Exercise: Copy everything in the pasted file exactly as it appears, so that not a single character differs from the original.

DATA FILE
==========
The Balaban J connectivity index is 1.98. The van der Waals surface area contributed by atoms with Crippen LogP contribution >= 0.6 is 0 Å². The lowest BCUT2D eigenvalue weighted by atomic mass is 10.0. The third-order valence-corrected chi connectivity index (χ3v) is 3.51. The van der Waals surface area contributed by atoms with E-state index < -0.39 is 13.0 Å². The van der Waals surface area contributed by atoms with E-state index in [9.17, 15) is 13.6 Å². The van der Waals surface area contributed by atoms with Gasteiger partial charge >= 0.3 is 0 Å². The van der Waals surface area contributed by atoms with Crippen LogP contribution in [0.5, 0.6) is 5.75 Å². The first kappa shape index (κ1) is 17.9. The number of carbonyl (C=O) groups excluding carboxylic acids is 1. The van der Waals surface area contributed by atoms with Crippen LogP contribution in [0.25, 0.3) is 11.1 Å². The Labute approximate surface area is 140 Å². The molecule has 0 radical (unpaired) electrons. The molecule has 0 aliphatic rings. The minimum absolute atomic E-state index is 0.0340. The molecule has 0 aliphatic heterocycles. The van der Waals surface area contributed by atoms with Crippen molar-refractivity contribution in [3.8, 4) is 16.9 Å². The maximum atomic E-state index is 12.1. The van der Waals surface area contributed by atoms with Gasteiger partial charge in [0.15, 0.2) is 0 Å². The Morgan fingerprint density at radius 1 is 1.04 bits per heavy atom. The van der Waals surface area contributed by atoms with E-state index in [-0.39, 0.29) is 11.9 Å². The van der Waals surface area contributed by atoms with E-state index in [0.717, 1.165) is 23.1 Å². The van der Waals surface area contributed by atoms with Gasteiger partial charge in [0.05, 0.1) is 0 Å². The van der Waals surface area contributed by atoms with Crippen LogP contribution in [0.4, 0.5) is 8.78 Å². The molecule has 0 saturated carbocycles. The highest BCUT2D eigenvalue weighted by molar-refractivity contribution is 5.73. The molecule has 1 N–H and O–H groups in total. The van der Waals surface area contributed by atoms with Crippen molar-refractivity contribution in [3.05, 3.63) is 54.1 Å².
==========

The Balaban J connectivity index is 1.98. The van der Waals surface area contributed by atoms with Crippen LogP contribution >= 0.6 is 0 Å². The lowest BCUT2D eigenvalue weighted by atomic mass is 10.0. The third-order valence-corrected chi connectivity index (χ3v) is 3.51. The van der Waals surface area contributed by atoms with E-state index < -0.39 is 13.0 Å². The van der Waals surface area contributed by atoms with E-state index in [9.17, 15) is 13.6 Å². The van der Waals surface area contributed by atoms with Gasteiger partial charge >= 0.3 is 0 Å². The van der Waals surface area contributed by atoms with Crippen LogP contribution in [0.5, 0.6) is 5.75 Å². The first kappa shape index (κ1) is 17.9. The number of carbonyl (C=O) groups excluding carboxylic acids is 1. The van der Waals surface area contributed by atoms with Crippen LogP contribution in [0.25, 0.3) is 11.1 Å². The Labute approximate surface area is 140 Å². The molecule has 0 radical (unpaired) electrons. The molecule has 0 aliphatic rings. The minimum absolute atomic E-state index is 0.0340. The molecule has 0 aliphatic heterocycles. The van der Waals surface area contributed by atoms with Crippen molar-refractivity contribution in [3.8, 4) is 16.9 Å². The maximum atomic E-state index is 12.1. The van der Waals surface area contributed by atoms with Gasteiger partial charge in [0.15, 0.2) is 0 Å². The Morgan fingerprint density at radius 1 is 1.04 bits per heavy atom. The van der Waals surface area contributed by atoms with E-state index in [-0.39, 0.29) is 11.9 Å². The van der Waals surface area contributed by atoms with E-state index in [0.717, 1.165) is 23.1 Å². The van der Waals surface area contributed by atoms with Gasteiger partial charge in [0.05, 0.1) is 0 Å². The van der Waals surface area contributed by atoms with Crippen LogP contribution in [0.4, 0.5) is 8.78 Å². The molecule has 0 saturated carbocycles. The highest BCUT2D eigenvalue weighted by molar-refractivity contribution is 5.73. The molecule has 1 N–H and O–H groups in total. The van der Waals surface area contributed by atoms with Crippen molar-refractivity contribution in [3.05, 3.63) is 54.1 Å².